Following the biggest Service Design Fringe Festival to date, we're sharing the highlights of our talks and workshops with the global community, so everybody can join in discussions around our industry. Continuing in a series of short stories, Ben Heller, a senior consultant at EY, writes his top five tips for bringing design thinking into organisations, complete with some amusing memes courtesy of UX Reactions.
Hello service design enthusiasts! Ben Heller here, reporting back on the Service Design Fringe Festival panel discussion “Bringing Design Thinking into Organisations”.
Emma Gasson, Megha Wadhawan, Jason Grant and Lisa O'Brien were our brilliant panellists. Their wide-ranging experiences provided some insightful lessons learnt. Reflecting on the high and low points of their careers thus far in service design, the panellists all helped paint a picture of what it takes to think like a service designer, even when no one around you does.
Their advice was too precious to be boiled down to a short list, but that hasn’t stopped me from trying! Here are some thoughts and actions we can all take to the studio with us for our next service design project:
Get sponsorship from the top: This isn’t always possible, but where you can, get some senior stakeholders on your side. Provide them with insight, make them look good at a meeting, be friendly and be a bit lucky and you’ll have some senior support on your side, which will make your job that much easier.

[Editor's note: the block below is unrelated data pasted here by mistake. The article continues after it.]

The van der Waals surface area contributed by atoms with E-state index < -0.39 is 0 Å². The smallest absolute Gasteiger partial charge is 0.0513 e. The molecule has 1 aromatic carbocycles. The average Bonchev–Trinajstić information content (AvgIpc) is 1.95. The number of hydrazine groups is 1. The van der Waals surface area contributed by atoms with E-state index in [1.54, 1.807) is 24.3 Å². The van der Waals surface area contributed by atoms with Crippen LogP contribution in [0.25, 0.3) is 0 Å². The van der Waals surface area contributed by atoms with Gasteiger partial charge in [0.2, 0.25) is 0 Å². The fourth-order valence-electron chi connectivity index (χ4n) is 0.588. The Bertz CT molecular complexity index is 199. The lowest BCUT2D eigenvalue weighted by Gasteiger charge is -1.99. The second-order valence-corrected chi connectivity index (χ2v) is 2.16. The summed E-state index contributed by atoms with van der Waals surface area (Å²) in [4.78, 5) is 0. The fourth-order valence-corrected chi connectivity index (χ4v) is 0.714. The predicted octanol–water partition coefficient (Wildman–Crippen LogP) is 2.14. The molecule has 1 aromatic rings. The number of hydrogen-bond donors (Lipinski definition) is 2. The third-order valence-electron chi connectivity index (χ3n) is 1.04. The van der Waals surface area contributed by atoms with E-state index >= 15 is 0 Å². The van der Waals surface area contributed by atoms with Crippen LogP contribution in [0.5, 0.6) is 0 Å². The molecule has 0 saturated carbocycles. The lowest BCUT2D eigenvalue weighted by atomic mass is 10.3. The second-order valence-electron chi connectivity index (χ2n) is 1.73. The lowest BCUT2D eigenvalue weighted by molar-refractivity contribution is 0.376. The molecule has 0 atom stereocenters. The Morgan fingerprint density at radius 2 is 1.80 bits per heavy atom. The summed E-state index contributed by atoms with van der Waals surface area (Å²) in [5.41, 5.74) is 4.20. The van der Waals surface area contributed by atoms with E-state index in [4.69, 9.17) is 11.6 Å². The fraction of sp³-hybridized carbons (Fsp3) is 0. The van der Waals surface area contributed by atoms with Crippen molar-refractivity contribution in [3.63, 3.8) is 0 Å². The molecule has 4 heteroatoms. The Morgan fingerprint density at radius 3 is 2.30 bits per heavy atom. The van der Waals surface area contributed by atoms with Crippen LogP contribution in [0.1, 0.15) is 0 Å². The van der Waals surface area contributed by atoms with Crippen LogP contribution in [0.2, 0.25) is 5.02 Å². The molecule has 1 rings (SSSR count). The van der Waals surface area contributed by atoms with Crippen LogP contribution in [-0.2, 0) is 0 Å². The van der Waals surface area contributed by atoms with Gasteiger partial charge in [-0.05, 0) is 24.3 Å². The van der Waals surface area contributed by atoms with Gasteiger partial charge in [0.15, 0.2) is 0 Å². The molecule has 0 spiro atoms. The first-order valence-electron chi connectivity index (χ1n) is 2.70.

Speak your client’s language: Thinking like a service designer doesn’t necessarily mean speaking like one. When you bring service design thinking into an organisation, remember to speak the language of your stakeholders. If words like ‘design’, ‘prototype’ and ‘user centricity’ are scary for the people around you, find a way to articulate the same ideas in more accessible words.
Be visible: It can be tempting to sit in a quiet room and build your solution in isolation, waiting until it is absolutely finished to show it to your clients. Resist this urge! Mock something up, get it out the door and try it – it’s the only way to be sure your ideas work in practice. By working near your stakeholders and showing them you are friendly and accessible, you also make the likelihood of them opening up to you that much higher. Don't be like these guys below!
Avoid thinking you have all the answers: Service design is not a silver bullet, so don’t pretend you have all the answers. The people around you may have some great ideas too. Collaborate, ask questions, take people on the journey – you never know what you will learn.
Don’t be discouraged: Good work takes time, and not everyone will be on board at first. Be patient with yourself and others. You’ll get there eventually.
Thanks very much for reading one of the festival stories!
The Service Design Fringe Festival Team